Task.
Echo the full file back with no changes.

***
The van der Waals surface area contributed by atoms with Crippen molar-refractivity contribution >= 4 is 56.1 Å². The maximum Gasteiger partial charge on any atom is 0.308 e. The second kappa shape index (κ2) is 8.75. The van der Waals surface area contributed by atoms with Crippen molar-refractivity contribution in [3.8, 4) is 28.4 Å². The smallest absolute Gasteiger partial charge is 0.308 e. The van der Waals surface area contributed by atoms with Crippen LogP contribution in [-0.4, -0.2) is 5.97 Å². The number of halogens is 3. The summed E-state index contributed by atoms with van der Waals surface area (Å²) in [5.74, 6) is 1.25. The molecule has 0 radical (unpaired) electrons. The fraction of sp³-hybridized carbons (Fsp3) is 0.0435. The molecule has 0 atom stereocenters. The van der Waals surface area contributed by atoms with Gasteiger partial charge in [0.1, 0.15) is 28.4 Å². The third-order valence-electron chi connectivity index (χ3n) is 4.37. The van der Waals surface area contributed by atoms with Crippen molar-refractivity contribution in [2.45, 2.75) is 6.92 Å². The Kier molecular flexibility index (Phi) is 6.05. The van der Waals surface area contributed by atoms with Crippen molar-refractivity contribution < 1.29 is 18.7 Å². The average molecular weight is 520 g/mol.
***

The van der Waals surface area contributed by atoms with Crippen molar-refractivity contribution >= 4 is 56.1 Å². The maximum Gasteiger partial charge on any atom is 0.308 e. The second kappa shape index (κ2) is 8.75. The van der Waals surface area contributed by atoms with Crippen molar-refractivity contribution in [3.8, 4) is 28.4 Å². The smallest absolute Gasteiger partial charge is 0.308 e. The van der Waals surface area contributed by atoms with Crippen LogP contribution in [-0.4, -0.2) is 5.97 Å². The number of halogens is 3. The summed E-state index contributed by atoms with van der Waals surface area (Å²) in [5.74, 6) is 1.25. The molecule has 0 radical (unpaired) electrons. The fraction of sp³-hybridized carbons (Fsp3) is 0.0435. The molecule has 0 atom stereocenters. The van der Waals surface area contributed by atoms with Gasteiger partial charge in [0.1, 0.15) is 28.4 Å². The third-order valence-electron chi connectivity index (χ3n) is 4.37. The van der Waals surface area contributed by atoms with Crippen molar-refractivity contribution in [2.45, 2.75) is 6.92 Å². The Kier molecular flexibility index (Phi) is 6.05. The van der Waals surface area contributed by atoms with Crippen molar-refractivity contribution < 1.29 is 18.7 Å². The average molecular weight is 520 g/mol.